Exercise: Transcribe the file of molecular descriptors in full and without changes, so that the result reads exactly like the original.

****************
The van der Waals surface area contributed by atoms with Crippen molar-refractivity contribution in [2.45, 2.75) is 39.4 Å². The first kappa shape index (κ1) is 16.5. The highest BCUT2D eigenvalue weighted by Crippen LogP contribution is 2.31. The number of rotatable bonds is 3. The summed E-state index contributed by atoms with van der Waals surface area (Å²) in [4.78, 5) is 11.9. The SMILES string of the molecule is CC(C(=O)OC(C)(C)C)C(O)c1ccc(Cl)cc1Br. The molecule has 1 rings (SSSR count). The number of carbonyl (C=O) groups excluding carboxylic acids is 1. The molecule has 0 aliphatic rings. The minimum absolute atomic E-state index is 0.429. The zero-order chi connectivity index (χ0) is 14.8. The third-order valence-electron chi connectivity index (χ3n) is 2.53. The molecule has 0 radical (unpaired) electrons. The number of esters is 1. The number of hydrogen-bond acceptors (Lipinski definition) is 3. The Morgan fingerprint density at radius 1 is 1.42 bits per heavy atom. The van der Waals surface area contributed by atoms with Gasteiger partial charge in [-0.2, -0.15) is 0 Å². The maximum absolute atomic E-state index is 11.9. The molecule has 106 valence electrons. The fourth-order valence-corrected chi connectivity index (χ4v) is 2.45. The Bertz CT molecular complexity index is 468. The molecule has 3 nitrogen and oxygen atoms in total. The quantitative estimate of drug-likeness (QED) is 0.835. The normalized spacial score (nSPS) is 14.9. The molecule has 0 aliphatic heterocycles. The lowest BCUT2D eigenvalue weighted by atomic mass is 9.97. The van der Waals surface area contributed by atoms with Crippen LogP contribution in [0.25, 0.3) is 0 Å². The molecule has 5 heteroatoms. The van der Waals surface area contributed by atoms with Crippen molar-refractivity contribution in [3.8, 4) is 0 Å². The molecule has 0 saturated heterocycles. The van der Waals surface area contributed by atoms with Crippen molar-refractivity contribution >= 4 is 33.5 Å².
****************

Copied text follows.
The van der Waals surface area contributed by atoms with Crippen molar-refractivity contribution in [2.45, 2.75) is 39.4 Å². The first kappa shape index (κ1) is 16.5. The highest BCUT2D eigenvalue weighted by Crippen LogP contribution is 2.31. The number of rotatable bonds is 3. The summed E-state index contributed by atoms with van der Waals surface area (Å²) in [4.78, 5) is 11.9. The SMILES string of the molecule is CC(C(=O)OC(C)(C)C)C(O)c1ccc(Cl)cc1Br. The molecule has 1 rings (SSSR count). The number of carbonyl (C=O) groups excluding carboxylic acids is 1. The molecule has 0 aliphatic rings. The minimum absolute atomic E-state index is 0.429. The zero-order chi connectivity index (χ0) is 14.8. The third-order valence-electron chi connectivity index (χ3n) is 2.53. The molecule has 0 radical (unpaired) electrons. The number of esters is 1. The number of hydrogen-bond acceptors (Lipinski definition) is 3. The Morgan fingerprint density at radius 1 is 1.42 bits per heavy atom. The van der Waals surface area contributed by atoms with Gasteiger partial charge in [-0.2, -0.15) is 0 Å². The maximum absolute atomic E-state index is 11.9. The molecule has 106 valence electrons. The fourth-order valence-corrected chi connectivity index (χ4v) is 2.45. The Bertz CT molecular complexity index is 468. The molecule has 3 nitrogen and oxygen atoms in total. The quantitative estimate of drug-likeness (QED) is 0.835. The normalized spacial score (nSPS) is 14.9. The molecule has 0 aliphatic heterocycles. The lowest BCUT2D eigenvalue weighted by atomic mass is 9.97. The van der Waals surface area contributed by atoms with Crippen LogP contribution in [0.25, 0.3) is 0 Å². The molecule has 5 heteroatoms. The van der Waals surface area contributed by atoms with Crippen molar-refractivity contribution in [3.8, 4) is 0 Å². The molecule has 0 saturated heterocycles. The van der Waals surface area contributed by atoms with Crippen molar-refractivity contribution >= 4 is 33.5 Å².